acting at the speaker’s behest. True threats constitute a category of speech — like obscenitychild pornographyfighting words, and the advocacy of imminent lawless action — that is not protected by the First Amendment. Although the other aforementioned categories have received specific definitions from the Supreme Court, the Court has mentioned the true threats category only in a handful of cases and has never fully developed a test to delineate its boundaries.

Circuit courts have several approaches to true threat cases

Left to their own devices, the federal circuit courts of appeal have created several approaches to their treatment of true threats cases. Among these is a particularly detailed and speech-protective test crafted by the U.S. Court of Appeals for the Second Circuit. The court stated in United States v. Kelner (2d Cir. 1976) that a true threat is a threat that “on its face and in the circumstances in which it is made is so unequivocal, unconditional, immediate, and specific as to the person threatened, as to convey a gravity of purpose and imminent prospect of execution.” Until the Supreme Court formulates a definitive test for true threats, lawyers must invoke the test that prevails in their jurisdictions.

Virginia v. Black is most comprehensive Supreme Court definition true threats

The Supreme Court’s most comprehensive description of true threats on record is found in Virginia v. Black (2003), which ruled that Virginia’s ban on cross burning with intent to intimidate did not violate the First Amendment. The Supreme Court held that states may criminalize cross burning as long as the state statute clearly puts the burden on prosecutors to prove that the act was intended as a threat and not as a form of symbolic expression: “‘True threats’ encompass those statements where the speaker means to communicate a serious expression of an intent to commit an act of unlawful violence to a particular individual or group of individuals. . . . Intimidation in the constitutionally proscribable sense of the word is a type of true threat, where a speaker directs a threat to a person or group of persons with the intent of placing the victim in fear of bodily harm or death.”

The Watts factors help determine if a statement is a true threat

Courts have identified what have come to be known as “the Watts factors” in true-threat analysis: (1) the fact that the comments were made during a political debate; (2) the conditional nature of the threat; and (3) the reaction of the listeners, many of whom laughed when they heard Watts’ comments.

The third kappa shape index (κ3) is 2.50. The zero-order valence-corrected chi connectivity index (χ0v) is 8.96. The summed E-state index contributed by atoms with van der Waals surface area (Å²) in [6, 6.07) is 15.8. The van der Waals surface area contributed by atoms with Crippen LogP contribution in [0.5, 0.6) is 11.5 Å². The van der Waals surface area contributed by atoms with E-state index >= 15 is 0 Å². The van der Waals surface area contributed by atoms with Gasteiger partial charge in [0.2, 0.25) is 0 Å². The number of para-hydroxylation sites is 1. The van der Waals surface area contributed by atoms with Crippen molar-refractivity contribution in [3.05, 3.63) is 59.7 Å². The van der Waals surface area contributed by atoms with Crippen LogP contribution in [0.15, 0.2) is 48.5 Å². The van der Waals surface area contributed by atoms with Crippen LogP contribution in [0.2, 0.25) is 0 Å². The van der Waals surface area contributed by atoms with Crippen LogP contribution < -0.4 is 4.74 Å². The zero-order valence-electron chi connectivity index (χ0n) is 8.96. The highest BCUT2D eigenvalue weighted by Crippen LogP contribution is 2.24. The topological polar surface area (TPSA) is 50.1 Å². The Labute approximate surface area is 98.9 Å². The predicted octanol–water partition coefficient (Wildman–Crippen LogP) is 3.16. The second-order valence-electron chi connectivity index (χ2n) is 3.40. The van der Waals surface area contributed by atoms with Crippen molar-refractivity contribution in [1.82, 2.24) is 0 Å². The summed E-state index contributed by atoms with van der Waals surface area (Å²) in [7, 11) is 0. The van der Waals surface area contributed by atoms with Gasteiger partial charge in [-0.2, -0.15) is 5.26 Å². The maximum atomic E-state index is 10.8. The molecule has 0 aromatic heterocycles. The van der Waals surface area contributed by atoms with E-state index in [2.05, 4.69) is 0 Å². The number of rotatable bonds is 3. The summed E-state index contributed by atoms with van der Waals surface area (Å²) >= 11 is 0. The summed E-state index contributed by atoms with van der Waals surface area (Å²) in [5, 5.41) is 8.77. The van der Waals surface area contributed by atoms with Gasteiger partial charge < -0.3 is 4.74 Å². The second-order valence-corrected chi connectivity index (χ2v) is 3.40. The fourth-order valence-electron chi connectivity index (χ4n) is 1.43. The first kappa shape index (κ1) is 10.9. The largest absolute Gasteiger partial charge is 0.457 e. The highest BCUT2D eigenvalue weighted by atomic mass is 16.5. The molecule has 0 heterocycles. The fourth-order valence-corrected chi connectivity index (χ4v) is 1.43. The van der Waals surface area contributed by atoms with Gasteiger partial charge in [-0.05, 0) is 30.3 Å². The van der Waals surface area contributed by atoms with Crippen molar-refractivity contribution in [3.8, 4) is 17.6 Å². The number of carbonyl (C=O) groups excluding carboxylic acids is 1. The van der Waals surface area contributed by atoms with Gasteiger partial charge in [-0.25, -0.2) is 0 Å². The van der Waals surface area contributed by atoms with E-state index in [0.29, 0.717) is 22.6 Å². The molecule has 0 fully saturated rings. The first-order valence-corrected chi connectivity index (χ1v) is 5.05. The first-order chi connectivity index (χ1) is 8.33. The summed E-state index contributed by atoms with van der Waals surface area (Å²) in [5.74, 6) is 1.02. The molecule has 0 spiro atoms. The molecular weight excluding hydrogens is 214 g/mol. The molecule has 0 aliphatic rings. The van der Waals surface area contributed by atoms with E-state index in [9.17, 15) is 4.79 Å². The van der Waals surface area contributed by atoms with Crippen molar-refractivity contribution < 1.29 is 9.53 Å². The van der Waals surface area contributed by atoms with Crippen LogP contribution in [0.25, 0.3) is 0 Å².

The Supreme Court’s most comprehensive description of true threats on record is found in Virginia v. Black (2003), which ruled that Virginia’s ban on cross burning with intent to intimidate did not violate the First Amendment. The Supreme Court held that states may criminalize cross burning as long as the state statute clearly puts the burden on prosecutors to prove that the act was intended as a threat and not as a form of symbolic expression. In this photo, members of the Ku Klux Klan circle a burning cross in a field in Oak Grove, Michigan, June 24, 1995 while chanting "white power." (AP Photo/Jeff Kowalsky, used with permission from the Associated Press)
Members of the Ku Klux Klan circle a burning cross in a field in Oak Grove, Michigan, June 24, 1995 while chanting “white power.” About thirty Klan supporters and a few members of the Michigan State Police watched the cross go up in flames. Earlier in the day the Klan held a rally in front of the Hillsdale, Michigan County Courthouse. (AP Photo/Jeff Kowalsky)

True threats litigation is complicated by existing laws prohibiting threats

Watts serves as a reminder that true threats litigation is always complicated by statutory provisions that the court must construe and apply. There are many criminal statutes that prohibit threats. It is a crime, for example, under U.S. Code 18 to convey threatening communications through the U.S. mail system; to extort money through threats of violence or kidnapping; or to threaten a federal judge, the president, or a former president with kidnapping, assault or murder.